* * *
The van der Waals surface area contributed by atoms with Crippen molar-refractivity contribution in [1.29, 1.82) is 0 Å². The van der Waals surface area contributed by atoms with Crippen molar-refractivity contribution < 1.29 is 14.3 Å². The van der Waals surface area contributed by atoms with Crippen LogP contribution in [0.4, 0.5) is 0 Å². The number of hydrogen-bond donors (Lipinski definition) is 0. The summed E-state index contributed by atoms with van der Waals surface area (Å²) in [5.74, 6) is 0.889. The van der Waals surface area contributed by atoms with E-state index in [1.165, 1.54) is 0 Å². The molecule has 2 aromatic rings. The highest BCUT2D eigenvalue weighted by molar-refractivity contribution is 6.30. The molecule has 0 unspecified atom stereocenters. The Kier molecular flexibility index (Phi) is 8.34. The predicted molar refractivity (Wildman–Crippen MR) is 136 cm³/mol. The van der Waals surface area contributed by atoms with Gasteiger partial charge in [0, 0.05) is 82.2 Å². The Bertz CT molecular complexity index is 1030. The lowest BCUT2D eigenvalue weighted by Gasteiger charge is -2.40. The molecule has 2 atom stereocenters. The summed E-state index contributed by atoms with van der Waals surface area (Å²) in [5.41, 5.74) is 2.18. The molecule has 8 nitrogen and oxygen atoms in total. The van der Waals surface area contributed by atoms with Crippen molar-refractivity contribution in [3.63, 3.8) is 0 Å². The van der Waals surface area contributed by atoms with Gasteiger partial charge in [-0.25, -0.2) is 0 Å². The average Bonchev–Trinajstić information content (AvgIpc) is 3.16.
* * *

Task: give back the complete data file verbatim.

The van der Waals surface area contributed by atoms with Crippen molar-refractivity contribution in [1.29, 1.82) is 0 Å². The van der Waals surface area contributed by atoms with Crippen molar-refractivity contribution < 1.29 is 14.3 Å². The van der Waals surface area contributed by atoms with Crippen LogP contribution in [0.4, 0.5) is 0 Å². The number of hydrogen-bond donors (Lipinski definition) is 0. The summed E-state index contributed by atoms with van der Waals surface area (Å²) in [5.74, 6) is 0.889. The van der Waals surface area contributed by atoms with E-state index in [1.165, 1.54) is 0 Å². The molecule has 2 aromatic rings. The highest BCUT2D eigenvalue weighted by molar-refractivity contribution is 6.30. The molecule has 0 unspecified atom stereocenters. The Kier molecular flexibility index (Phi) is 8.34. The predicted molar refractivity (Wildman–Crippen MR) is 136 cm³/mol. The van der Waals surface area contributed by atoms with Gasteiger partial charge in [0, 0.05) is 82.2 Å². The Bertz CT molecular complexity index is 1030. The lowest BCUT2D eigenvalue weighted by Gasteiger charge is -2.40. The molecule has 2 atom stereocenters. The summed E-state index contributed by atoms with van der Waals surface area (Å²) in [5.41, 5.74) is 2.18. The molecule has 8 nitrogen and oxygen atoms in total. The van der Waals surface area contributed by atoms with Crippen molar-refractivity contribution in [3.63, 3.8) is 0 Å². The van der Waals surface area contributed by atoms with Gasteiger partial charge in [-0.25, -0.2) is 0 Å². The average Bonchev–Trinajstić information content (AvgIpc) is 3.16.